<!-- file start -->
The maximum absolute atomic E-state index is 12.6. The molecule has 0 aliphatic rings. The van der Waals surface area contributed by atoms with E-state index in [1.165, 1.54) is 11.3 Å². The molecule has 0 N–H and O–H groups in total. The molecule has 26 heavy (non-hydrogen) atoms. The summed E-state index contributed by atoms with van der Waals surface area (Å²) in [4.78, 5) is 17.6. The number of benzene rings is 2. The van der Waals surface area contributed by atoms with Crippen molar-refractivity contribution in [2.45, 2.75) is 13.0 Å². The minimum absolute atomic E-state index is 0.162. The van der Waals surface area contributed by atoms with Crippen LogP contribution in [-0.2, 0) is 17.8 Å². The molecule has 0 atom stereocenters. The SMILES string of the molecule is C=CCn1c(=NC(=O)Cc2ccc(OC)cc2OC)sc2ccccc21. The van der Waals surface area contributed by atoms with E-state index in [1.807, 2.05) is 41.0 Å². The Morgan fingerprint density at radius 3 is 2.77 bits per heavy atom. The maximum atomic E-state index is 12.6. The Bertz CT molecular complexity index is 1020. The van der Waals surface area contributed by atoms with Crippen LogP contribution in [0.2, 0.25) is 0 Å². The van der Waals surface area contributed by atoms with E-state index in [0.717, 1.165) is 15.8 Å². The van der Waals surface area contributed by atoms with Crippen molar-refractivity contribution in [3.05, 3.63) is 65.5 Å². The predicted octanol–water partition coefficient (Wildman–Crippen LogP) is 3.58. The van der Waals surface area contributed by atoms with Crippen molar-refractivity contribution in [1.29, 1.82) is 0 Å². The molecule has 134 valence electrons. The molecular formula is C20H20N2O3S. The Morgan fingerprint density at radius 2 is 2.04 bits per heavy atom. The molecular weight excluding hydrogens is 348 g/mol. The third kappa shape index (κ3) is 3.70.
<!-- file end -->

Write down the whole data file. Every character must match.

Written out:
The maximum absolute atomic E-state index is 12.6. The molecule has 0 aliphatic rings. The van der Waals surface area contributed by atoms with E-state index in [1.165, 1.54) is 11.3 Å². The molecule has 0 N–H and O–H groups in total. The molecule has 26 heavy (non-hydrogen) atoms. The summed E-state index contributed by atoms with van der Waals surface area (Å²) in [4.78, 5) is 17.6. The number of benzene rings is 2. The van der Waals surface area contributed by atoms with Crippen molar-refractivity contribution in [2.45, 2.75) is 13.0 Å². The minimum absolute atomic E-state index is 0.162. The van der Waals surface area contributed by atoms with Crippen LogP contribution in [-0.2, 0) is 17.8 Å². The molecule has 0 atom stereocenters. The SMILES string of the molecule is C=CCn1c(=NC(=O)Cc2ccc(OC)cc2OC)sc2ccccc21. The van der Waals surface area contributed by atoms with E-state index in [1.807, 2.05) is 41.0 Å². The Morgan fingerprint density at radius 3 is 2.77 bits per heavy atom. The maximum atomic E-state index is 12.6. The Bertz CT molecular complexity index is 1020. The van der Waals surface area contributed by atoms with Crippen LogP contribution in [0.2, 0.25) is 0 Å². The van der Waals surface area contributed by atoms with E-state index in [0.717, 1.165) is 15.8 Å². The van der Waals surface area contributed by atoms with Crippen molar-refractivity contribution in [3.05, 3.63) is 65.5 Å². The predicted octanol–water partition coefficient (Wildman–Crippen LogP) is 3.58. The van der Waals surface area contributed by atoms with Crippen molar-refractivity contribution in [1.29, 1.82) is 0 Å². The molecule has 134 valence electrons. The molecular formula is C20H20N2O3S. The Morgan fingerprint density at radius 2 is 2.04 bits per heavy atom. The molecular weight excluding hydrogens is 348 g/mol. The third kappa shape index (κ3) is 3.70.